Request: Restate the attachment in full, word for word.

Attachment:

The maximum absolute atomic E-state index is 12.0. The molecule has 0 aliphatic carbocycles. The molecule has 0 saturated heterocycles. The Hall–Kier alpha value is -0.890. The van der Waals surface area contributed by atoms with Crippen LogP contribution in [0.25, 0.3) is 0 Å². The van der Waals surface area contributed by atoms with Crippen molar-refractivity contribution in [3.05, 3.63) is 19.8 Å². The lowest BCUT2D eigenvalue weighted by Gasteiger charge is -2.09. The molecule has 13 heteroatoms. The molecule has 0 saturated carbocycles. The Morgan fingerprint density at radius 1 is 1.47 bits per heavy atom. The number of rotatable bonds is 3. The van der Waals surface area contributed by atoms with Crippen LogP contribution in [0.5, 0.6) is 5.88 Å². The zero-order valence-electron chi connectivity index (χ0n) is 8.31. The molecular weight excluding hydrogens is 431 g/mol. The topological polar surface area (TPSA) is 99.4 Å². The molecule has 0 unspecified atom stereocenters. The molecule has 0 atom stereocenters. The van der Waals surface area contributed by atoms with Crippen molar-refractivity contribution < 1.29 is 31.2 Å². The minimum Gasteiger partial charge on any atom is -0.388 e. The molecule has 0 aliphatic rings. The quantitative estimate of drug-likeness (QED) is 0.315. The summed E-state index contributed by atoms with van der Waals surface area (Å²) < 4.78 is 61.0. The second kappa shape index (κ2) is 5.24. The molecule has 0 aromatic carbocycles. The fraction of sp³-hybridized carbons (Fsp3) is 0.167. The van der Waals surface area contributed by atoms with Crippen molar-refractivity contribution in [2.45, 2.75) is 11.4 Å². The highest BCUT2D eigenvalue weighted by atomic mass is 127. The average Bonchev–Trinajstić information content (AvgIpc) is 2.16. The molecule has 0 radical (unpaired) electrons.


The maximum absolute atomic E-state index is 12.0. The molecule has 0 aliphatic carbocycles. The molecule has 0 saturated heterocycles. The Hall–Kier alpha value is -0.890. The van der Waals surface area contributed by atoms with Crippen LogP contribution in [0.25, 0.3) is 0 Å². The van der Waals surface area contributed by atoms with Crippen molar-refractivity contribution in [3.05, 3.63) is 19.8 Å². The lowest BCUT2D eigenvalue weighted by Gasteiger charge is -2.09. The molecule has 13 heteroatoms. The molecule has 0 saturated carbocycles. The Morgan fingerprint density at radius 1 is 1.47 bits per heavy atom. The number of rotatable bonds is 3. The van der Waals surface area contributed by atoms with Crippen LogP contribution in [0.5, 0.6) is 5.88 Å². The zero-order valence-electron chi connectivity index (χ0n) is 8.31. The molecular weight excluding hydrogens is 431 g/mol. The topological polar surface area (TPSA) is 99.4 Å². The molecule has 0 unspecified atom stereocenters. The molecule has 0 atom stereocenters. The van der Waals surface area contributed by atoms with Crippen molar-refractivity contribution < 1.29 is 31.2 Å². The minimum Gasteiger partial charge on any atom is -0.388 e. The molecule has 0 aliphatic rings. The quantitative estimate of drug-likeness (QED) is 0.315. The summed E-state index contributed by atoms with van der Waals surface area (Å²) < 4.78 is 61.0. The second kappa shape index (κ2) is 5.24. The molecule has 0 aromatic carbocycles. The fraction of sp³-hybridized carbons (Fsp3) is 0.167. The van der Waals surface area contributed by atoms with Crippen molar-refractivity contribution in [2.45, 2.75) is 11.4 Å². The highest BCUT2D eigenvalue weighted by atomic mass is 127. The average Bonchev–Trinajstić information content (AvgIpc) is 2.16. The molecule has 0 radical (unpaired) electrons.